Researchers from ETH Zurich have created an ultrasonically actuated glass needle that can be attached to a robotic arm, thereby enabling microscopic robots to pump and mix microscopic amounts of liquids and to trap particles.

To accomplish this, the ETH Zurich team combined conventional robotics and microfluidics, resulting in a device that uses ultrasound and that can be attached to a robotic arm.

Source: ETH ZurichSource: ETH Zurich

The device, which features a thin, pointed glass needle and a piezoelectric transducer that causes the needle to oscillate, is reportedly appropriate for tasks in micro-robotic and micro-fluidic applications and can also be used to automate those applications.

According to the researchers, they can alter the oscillation frequency of the needle by dipping the needle into a liquid, thereby creating a 3D pattern of multiple vortices. Because the pattern reportedly depends on the oscillation frequency, it can be controlled.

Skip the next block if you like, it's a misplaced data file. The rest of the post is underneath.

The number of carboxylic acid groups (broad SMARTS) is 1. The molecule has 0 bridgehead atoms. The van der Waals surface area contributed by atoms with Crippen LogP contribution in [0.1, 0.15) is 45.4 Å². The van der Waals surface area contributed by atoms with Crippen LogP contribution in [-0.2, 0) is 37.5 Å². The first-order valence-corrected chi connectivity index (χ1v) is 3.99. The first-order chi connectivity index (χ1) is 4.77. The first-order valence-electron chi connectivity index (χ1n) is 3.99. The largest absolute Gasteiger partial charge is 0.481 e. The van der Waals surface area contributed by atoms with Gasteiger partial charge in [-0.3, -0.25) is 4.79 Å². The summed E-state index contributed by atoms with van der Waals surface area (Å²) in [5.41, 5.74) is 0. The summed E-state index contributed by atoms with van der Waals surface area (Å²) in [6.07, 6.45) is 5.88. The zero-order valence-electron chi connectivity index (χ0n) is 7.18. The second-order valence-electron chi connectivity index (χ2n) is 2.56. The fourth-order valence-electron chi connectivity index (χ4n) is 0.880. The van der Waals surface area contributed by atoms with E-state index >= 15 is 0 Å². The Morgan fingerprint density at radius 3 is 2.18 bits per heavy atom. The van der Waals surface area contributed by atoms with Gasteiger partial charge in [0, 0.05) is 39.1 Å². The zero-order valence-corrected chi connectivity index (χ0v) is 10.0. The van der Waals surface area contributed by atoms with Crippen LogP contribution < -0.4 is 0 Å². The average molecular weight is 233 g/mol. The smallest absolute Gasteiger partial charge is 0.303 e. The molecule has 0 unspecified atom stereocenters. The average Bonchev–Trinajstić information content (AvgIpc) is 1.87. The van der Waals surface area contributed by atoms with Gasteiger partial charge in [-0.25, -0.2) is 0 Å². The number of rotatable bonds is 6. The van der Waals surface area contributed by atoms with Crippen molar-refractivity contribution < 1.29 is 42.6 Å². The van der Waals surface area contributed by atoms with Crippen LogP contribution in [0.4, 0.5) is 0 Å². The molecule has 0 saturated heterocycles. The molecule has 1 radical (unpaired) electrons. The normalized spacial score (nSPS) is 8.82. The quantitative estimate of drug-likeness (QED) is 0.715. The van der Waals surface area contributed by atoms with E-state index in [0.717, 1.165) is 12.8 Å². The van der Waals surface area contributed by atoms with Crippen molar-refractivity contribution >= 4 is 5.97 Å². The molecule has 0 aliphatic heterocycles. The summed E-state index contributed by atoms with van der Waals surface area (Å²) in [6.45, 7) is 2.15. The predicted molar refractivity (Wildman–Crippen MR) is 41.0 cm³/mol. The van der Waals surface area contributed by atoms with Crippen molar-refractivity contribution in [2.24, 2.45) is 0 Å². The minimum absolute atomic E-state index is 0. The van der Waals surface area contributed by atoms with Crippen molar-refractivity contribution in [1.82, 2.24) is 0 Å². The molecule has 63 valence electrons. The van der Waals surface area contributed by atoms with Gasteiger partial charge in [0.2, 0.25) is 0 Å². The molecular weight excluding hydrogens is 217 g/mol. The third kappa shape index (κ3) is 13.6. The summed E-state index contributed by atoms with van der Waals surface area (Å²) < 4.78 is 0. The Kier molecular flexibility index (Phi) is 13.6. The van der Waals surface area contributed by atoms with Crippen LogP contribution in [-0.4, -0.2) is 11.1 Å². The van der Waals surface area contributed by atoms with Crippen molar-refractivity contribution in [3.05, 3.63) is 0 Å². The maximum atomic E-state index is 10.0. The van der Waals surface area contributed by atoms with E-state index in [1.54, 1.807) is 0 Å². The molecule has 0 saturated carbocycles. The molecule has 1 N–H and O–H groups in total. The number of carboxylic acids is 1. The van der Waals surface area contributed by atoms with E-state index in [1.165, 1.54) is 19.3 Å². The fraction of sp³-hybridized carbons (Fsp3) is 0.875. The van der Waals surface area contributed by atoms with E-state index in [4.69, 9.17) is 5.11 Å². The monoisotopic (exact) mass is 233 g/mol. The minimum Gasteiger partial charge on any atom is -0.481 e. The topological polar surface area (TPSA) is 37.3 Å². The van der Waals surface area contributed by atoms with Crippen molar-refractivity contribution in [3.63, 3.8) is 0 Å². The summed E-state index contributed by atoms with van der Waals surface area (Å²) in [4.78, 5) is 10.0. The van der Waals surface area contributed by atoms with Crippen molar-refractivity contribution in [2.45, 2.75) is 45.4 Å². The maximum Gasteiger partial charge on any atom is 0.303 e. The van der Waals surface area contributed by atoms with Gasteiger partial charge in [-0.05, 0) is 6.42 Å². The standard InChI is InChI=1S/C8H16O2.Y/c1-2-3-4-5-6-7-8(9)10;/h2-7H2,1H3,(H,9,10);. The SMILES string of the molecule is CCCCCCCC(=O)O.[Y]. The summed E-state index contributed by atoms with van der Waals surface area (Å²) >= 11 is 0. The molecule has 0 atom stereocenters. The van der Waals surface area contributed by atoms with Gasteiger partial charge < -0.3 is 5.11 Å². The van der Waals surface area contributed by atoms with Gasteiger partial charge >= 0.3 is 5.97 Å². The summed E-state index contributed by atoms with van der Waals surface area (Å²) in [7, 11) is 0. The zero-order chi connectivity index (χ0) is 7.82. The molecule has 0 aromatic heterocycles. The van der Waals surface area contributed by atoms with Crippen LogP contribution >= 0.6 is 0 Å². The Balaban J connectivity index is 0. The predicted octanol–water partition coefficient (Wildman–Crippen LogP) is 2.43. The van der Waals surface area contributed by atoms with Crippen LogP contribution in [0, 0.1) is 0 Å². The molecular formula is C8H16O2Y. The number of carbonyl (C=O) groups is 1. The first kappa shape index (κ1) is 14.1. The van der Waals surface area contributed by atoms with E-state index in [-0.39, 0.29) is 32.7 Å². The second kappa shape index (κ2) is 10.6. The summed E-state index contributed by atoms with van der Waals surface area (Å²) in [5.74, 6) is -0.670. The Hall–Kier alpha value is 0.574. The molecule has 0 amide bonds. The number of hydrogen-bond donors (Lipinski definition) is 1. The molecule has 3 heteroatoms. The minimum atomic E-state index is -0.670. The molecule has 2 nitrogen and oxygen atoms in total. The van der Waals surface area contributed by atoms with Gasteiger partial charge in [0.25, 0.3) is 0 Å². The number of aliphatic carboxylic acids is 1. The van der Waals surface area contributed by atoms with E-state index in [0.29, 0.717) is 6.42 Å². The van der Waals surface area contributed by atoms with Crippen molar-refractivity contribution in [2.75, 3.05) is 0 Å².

To demonstrate its appropriateness for different applications, the researchers used the device to mix tiny droplets of highly viscous liquids. "The more viscous liquids are, the more difficult it is to mix them," the researchers explained. "However, our method succeeds in doing this because it allows us to not only create a single vortex, but to also efficiently mix the liquids using a complex three-dimensional pattern composed of multiple strong vortices."

Further, the team demonstrated that they could pump fluids through a mini-channel system by developing a specific pattern of vortices and placing the oscillating glass needle close to the channel wall.

Additionally, the robot-assisted acoustic device was used to capture fine particles in the fluid. It was determined that this worked because a particle's size dictates its reaction to the sound waves. As such, large particles tend to move toward and accumulate near the oscillating glass needle.

The team suggests that the device can capture biological cells in the fluid in addition to capturing inanimate particles.

In addition to applications for the device in the lab, the researchers believe it could also be used to sort tiny objects, used in additive manufacturing and 3D printing, or used in biotechnology as a means of introducing DNA into individual cells.

The research, A robot-assisted acoustofluidic end effector, appears in the journal Nature Communications.

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